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'More than gangsters'

BREAKING THE MOULD: The glamorous cast of the Brothers With No Game web series

NEW US research suggets extensive television watching can damage black children’s self-esteem – thanks to mainstream productions that rely on lazy sterotypes of black people.

With this in mind, Elizabeth Pears looks at the new wave of independent online web series’ that draw a more accurate picture of the black experience in Britain.

It started out as a laugh: four lifelong friends sitting around putting the world to rights and having a good old moan about the fairer sex.

Figuring out how to please women was a swim against the tide, but the spin-off blog Brothers With No Game, launched in 2010, fared significantly better, attracting 700,000 hits to date.

Their debut post, 5 Ways To Know You’re Playing The Heskey Role With Chicks, was shared nearly 8,000 times on Facebook and catapulted the budding writers to notoriety. It played on England footballer Emile Heskey’s reputation for being a consistent player who delivers the goods, but misses out on the glory.

Fresh Voice

Finally, cried their fans, here was a voice that reflected a generation of young black men in their 20s – who didn’t sell drugs and weren’t locked in a cycle of gang rivalries.

In fact, the dream team behind the personas of Justin Credible (JC), The Yak, Maverick and Don Kwelu, as they are known, work in marketing, accounting music and digital media.

Their fresh outlook caught the attention of producer Emil Collins of Socialize Media, to do a web series based on the characters inspired by elements of their own personalities.

The first episode was released on Monday (June 11).

“I can’t remember the last time I watched something featuring young black men that didn’t involve a crime. Probably The Crouches,” says JC, one of the show’s fours creators.

“Our web series is a comedy drama, punchy but with serious scenes as well. We took some of the things we blogged about, but exaggerated them.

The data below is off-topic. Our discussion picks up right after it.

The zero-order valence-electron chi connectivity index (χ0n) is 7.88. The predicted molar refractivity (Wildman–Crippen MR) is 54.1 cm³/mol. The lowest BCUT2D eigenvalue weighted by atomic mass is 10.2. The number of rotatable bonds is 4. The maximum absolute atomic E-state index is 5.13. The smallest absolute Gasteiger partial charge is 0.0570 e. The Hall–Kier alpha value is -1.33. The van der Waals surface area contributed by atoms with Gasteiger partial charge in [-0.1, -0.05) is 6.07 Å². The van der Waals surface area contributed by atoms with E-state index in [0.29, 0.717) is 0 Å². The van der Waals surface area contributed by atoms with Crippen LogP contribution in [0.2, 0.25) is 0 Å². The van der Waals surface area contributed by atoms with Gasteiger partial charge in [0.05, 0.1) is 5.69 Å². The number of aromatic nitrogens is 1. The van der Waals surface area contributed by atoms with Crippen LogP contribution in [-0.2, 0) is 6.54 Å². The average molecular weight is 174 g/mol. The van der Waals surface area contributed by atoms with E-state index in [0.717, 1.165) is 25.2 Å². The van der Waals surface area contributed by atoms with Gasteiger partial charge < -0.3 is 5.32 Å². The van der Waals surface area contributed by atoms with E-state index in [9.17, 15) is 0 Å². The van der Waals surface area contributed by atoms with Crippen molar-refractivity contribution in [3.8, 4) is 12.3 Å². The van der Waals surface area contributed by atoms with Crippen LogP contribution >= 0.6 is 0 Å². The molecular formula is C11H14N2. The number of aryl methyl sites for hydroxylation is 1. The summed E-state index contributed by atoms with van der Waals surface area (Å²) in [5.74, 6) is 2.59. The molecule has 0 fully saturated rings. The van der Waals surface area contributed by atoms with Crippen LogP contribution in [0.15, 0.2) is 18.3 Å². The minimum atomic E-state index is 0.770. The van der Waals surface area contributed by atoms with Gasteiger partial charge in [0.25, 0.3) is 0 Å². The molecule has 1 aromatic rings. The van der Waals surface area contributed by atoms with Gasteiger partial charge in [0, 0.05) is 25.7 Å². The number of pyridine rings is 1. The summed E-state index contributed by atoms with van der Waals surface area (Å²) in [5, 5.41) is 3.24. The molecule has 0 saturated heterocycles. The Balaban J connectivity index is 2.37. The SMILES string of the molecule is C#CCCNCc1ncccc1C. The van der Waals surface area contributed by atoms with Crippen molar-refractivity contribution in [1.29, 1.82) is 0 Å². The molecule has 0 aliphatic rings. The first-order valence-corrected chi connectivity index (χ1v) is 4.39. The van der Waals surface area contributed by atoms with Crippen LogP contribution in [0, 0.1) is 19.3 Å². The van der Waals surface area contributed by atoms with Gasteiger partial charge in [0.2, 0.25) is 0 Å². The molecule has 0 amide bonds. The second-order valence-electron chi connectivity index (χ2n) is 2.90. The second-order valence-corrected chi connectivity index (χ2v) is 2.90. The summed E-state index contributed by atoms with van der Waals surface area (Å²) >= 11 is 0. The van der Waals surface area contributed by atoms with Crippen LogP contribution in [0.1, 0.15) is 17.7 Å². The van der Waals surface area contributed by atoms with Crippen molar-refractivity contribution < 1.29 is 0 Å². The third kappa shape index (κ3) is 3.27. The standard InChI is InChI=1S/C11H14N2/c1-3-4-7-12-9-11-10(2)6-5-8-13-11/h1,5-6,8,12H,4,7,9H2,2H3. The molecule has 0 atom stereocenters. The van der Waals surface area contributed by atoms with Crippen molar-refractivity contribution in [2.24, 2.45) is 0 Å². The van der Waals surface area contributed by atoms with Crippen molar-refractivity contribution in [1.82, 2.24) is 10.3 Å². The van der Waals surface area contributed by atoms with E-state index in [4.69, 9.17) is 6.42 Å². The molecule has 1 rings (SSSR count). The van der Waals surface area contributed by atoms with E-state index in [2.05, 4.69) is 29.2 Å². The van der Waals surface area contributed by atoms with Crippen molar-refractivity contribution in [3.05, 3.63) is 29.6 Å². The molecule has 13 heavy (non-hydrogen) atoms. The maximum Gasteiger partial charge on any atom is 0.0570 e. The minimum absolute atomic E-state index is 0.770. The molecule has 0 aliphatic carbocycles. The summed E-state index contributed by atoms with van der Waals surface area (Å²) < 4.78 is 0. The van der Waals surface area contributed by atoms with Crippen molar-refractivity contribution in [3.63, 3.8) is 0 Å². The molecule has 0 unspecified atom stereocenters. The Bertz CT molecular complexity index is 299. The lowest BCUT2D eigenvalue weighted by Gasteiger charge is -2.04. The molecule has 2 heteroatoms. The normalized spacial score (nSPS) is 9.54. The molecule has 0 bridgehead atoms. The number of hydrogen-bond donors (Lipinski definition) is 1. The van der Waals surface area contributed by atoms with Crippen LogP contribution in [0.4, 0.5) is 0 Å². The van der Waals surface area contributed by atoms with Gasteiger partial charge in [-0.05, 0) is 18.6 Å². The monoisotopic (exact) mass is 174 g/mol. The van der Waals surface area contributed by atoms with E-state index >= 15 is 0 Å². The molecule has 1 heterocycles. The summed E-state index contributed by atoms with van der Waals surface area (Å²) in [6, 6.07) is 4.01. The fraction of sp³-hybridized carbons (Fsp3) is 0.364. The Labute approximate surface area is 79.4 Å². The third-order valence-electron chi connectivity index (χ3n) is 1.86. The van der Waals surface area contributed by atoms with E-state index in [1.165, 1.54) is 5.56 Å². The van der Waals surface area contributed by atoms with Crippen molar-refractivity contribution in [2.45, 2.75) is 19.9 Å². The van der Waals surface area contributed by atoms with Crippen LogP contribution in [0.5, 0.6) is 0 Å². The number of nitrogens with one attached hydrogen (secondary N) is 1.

“One of the storylines is a graduate who can’t get the job he wants to help support the lifestyle he wants to lead, and it affects his relationships with women and how he is perceived. We have many friends in that position.”

The 10-epsiode series – a self-funded project – is not alone in wanting to challenge the portrayals of black 20-somethings in the media by offering something more relevant.

It is one of many independent web series’ that include Sex and the City-style Breach, family sitcoms Meet the Adebanjos and All About The Mackenzies which have both enjoyed considerable success, as well as Venus vs Mars, which charts the title character’s quest for true love.


The shows have given an unprecedented platform to up-and-coming scriptwriters, actors, directors and producers who want to build a reputation for themselves.

Documentary-maker Simone Pennant, founder of the TV Collective, a company whose aim is to support diversity in broadcasting, called it an exciting time for black talent.

She said: “There’s a real frustration that stories you want to tell or see on mainstream TV are not being shown.

“The internet lends itself very nicely to niche programmes; you can find your audience quite quickly. For one moment, there is an even playing field in broadcasting and you can have your voice heard by a global audience.

“You no longer need to have that argument with broadcasters like Channel 4 or the BBC to try to convince them why they should be telling your story.”


Pennant added: “If broadcasters become interested that’s great, but once people figure out how to make a living out of it, they will be in a position to pick and choose who they want to work with.”

Baby Isako who wrote the original script for Venus vs Mars is a full-time teacher and playwright. Her debut offering, Love is a Losing Game, focused on six university students and sold out shows at London’s Mermaid Theatre.

The 25-year-old said: “One million people tuned in to watch Top Boy, and as great as it is to see Ashley Walters and other black actors showcase their talent, it is disappointing because we’ve seen this all before. I simply don’t relate to those characters. In Venus vs Mars all the characters are educated and have jobs – like most of the people I know.

“I can honestly say there is nothing on mainstream TV that represents me: a young black woman who is interested in fashion, enjoys socialising and has relationship issues. If you want to see that, you have to do it yourself.”

Isako teamed up with media partner Victor Adebodun, who founded his own production company PurpleGeko, and the pair dug into their own pockets to fund six episodes of Venus vs Mars. The pilot attracted 50,000 views.

Adebodun said: “It’s amazing what you can do with a little bit of drive and determination. That’s 50,000 people who have seen our work and know what we do.

“A successful series doesn’t have to revolve around a white family and their friends. We have something to offer too.”

Naturally, working with a shoestring budget means there is room for improvement, which armchair critics have been quick to point out. Not getting it perfect the first time is a small price to pay for the experience, says Adebodun.

He adds: “We are all new to this and have created something we are proud of. It’s a push in the right direction. If people support us, we can all get better and better. It is a very good thing.”

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